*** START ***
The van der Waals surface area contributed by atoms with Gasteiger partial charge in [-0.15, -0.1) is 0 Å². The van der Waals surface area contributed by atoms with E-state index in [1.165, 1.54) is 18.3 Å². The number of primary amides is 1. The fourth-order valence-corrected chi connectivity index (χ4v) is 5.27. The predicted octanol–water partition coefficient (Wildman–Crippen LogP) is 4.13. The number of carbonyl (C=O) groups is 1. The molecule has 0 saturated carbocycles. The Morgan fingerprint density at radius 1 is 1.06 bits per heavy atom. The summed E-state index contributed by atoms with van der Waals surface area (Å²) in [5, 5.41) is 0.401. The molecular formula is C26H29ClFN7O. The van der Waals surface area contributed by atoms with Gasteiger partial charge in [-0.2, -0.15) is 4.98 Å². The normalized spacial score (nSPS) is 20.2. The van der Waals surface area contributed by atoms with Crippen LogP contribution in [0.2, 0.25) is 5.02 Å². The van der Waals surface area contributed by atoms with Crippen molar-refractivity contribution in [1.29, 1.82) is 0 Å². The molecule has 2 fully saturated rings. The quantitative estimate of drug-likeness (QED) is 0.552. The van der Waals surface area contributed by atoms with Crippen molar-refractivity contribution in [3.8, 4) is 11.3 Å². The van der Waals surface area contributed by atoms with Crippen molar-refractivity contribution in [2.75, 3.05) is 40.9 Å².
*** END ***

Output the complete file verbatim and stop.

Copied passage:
The van der Waals surface area contributed by atoms with Gasteiger partial charge in [-0.15, -0.1) is 0 Å². The van der Waals surface area contributed by atoms with E-state index in [1.165, 1.54) is 18.3 Å². The number of primary amides is 1. The fourth-order valence-corrected chi connectivity index (χ4v) is 5.27. The predicted octanol–water partition coefficient (Wildman–Crippen LogP) is 4.13. The number of carbonyl (C=O) groups is 1. The molecule has 0 saturated carbocycles. The Morgan fingerprint density at radius 1 is 1.06 bits per heavy atom. The summed E-state index contributed by atoms with van der Waals surface area (Å²) in [5, 5.41) is 0.401. The molecular formula is C26H29ClFN7O. The van der Waals surface area contributed by atoms with Gasteiger partial charge in [-0.2, -0.15) is 4.98 Å². The normalized spacial score (nSPS) is 20.2. The van der Waals surface area contributed by atoms with Crippen LogP contribution in [0.2, 0.25) is 5.02 Å². The van der Waals surface area contributed by atoms with Crippen molar-refractivity contribution in [1.29, 1.82) is 0 Å². The molecule has 2 fully saturated rings. The quantitative estimate of drug-likeness (QED) is 0.552. The van der Waals surface area contributed by atoms with Crippen molar-refractivity contribution in [3.8, 4) is 11.3 Å². The van der Waals surface area contributed by atoms with Crippen molar-refractivity contribution in [2.75, 3.05) is 40.9 Å².